Sonoma County’s Measure G would increase sales tax to strengthen firefighting network
For some 40 years Sonoma County has grasped at different ways to modernize and streamline its uneven and antiquated fire services network, with little success, but a half-cent countywide sales tax on the March ballot would offer, supporters say, a once-in-a-generation chance to achieve pivotal change, bolstering fire services for a new, more combustible era.
Measure G, which needs a two-thirds majority to pass, would generate about $51 million a year, buoying the budgets of some three dozen fire agencies, but with strings attached. Only agencies moving toward consolidation with others will get their share.
Spending priorities include adding 200 paid firefighters countywide, new or upgraded fire stations and equipment, more brush clearing and reinforced emergency alert systems. Most steps, including hiring, would take years to accomplish. The tax has no sunset date.
And while most of the tax revenue would be raised in city centers, much of the payout would spread to rural agencies to strengthen the regional safety net, which is stretched to a breaking point in places with not enough volunteers and meager budgets, forcing larger, stronger agencies to cover the holes.
“This tax measure, if it is successful, will change fire services for Sonoma County as we know it. It would have that kind of impact,” said Santa Rosa Fire Chief Tony Gossner.
With three weeks to go before ballots are mailed ahead of the March 3 election date, the campaign is starting, with a parallel pitch underway to get local cities on board. While a broad corps of fire officials have stressed the need for more money, not everyone in local government and firefighting is rushing to support the measure, and it faces a barrage of questions and concerns, potentially eroding the support it needs to pass.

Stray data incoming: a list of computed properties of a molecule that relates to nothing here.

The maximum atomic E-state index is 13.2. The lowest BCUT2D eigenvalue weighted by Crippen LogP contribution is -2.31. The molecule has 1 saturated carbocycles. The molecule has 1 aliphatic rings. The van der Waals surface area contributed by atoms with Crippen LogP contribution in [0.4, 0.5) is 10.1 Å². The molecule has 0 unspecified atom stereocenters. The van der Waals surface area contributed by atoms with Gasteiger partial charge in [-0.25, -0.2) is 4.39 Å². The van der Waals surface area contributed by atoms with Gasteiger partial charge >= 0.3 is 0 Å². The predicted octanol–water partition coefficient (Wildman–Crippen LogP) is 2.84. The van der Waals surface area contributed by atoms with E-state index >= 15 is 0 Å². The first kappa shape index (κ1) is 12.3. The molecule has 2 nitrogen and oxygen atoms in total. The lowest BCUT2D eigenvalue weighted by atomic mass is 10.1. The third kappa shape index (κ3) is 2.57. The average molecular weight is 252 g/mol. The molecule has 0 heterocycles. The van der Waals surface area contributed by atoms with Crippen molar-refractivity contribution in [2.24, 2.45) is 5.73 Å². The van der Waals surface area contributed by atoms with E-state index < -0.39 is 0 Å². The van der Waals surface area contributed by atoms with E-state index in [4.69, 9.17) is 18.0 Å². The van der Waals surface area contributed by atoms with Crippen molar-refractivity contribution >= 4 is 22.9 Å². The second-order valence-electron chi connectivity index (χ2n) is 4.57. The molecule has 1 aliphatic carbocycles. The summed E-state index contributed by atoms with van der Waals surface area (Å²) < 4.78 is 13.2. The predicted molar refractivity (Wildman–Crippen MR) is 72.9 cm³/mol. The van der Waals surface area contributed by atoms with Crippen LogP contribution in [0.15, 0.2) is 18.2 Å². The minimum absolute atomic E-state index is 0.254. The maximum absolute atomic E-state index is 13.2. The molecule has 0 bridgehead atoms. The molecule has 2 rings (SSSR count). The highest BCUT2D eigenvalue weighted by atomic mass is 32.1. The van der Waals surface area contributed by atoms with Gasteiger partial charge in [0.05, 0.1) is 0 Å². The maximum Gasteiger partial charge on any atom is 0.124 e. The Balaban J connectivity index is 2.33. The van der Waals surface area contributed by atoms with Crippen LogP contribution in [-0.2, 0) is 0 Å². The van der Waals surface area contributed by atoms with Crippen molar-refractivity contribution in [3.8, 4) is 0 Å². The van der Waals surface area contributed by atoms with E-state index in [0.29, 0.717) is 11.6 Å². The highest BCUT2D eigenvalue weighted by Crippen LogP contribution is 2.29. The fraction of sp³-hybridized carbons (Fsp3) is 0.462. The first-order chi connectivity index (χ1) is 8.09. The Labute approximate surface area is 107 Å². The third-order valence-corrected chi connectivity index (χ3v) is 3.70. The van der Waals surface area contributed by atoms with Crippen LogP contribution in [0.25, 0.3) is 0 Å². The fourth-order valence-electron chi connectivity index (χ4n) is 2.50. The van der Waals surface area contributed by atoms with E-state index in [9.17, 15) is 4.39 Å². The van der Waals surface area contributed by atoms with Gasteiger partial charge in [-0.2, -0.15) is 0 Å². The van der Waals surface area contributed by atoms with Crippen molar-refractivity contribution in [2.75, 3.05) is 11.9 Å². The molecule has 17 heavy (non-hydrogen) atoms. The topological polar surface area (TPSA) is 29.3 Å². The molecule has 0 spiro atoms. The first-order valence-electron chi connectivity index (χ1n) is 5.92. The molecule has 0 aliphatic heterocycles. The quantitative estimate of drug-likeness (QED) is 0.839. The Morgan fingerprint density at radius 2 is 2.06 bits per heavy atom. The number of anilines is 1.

“I’m undecided,” said Northern Sonoma County Fire Chief Marshall Turbeville.
“I still have some reservations about having the county in control of how the money is distributed, who chooses what is big enough for consolidation, what is deemed ‘enough’ to be appropriate for entertaining consolidation efforts,” said Turbeville, echoing several other fire officials who believe the measure’s requirements for consolidation are too subjective, leaving them unclear on the rules.
Cotati City Councilman Mark Landman, a retired Novato fire captain, doesn’t support the tax. He was concerned about diminished local control by giving the county power over who qualifies for the money.
“I think local communities should have a voice as strong as the Board of Supervisors,” Landman said.
The campaign plays out amidst still-vivid memories of the deadly and devastating fires of 2017 and more recently, the Kincade fire, the county’s largest-ever wildland blaze — both examples of what firefighting veterans and climate scientists say is a new, more dangerous epoch for wildfire. The disasters strained Sonoma County’s firefighting agencies and resources to unprecedented levels, showing off their strengths, tax supporters said, and but also laying bare the need for an upgraded, more uniform network.
Plan years in making
The tax measure is the most aggressive and cohesive bid to reshape the county’s fire services in at least four decades, a period marked by study after study — all shelved — about how to better organize and fund local firefighting.
Sonoma County supervisors, spurred in part by the 2017 disaster and facing mounting calls from fire officials for change, stepped off the sidelines five years ago, ponied up new funding and pledged additional money to rural districts and companies pursuing reform.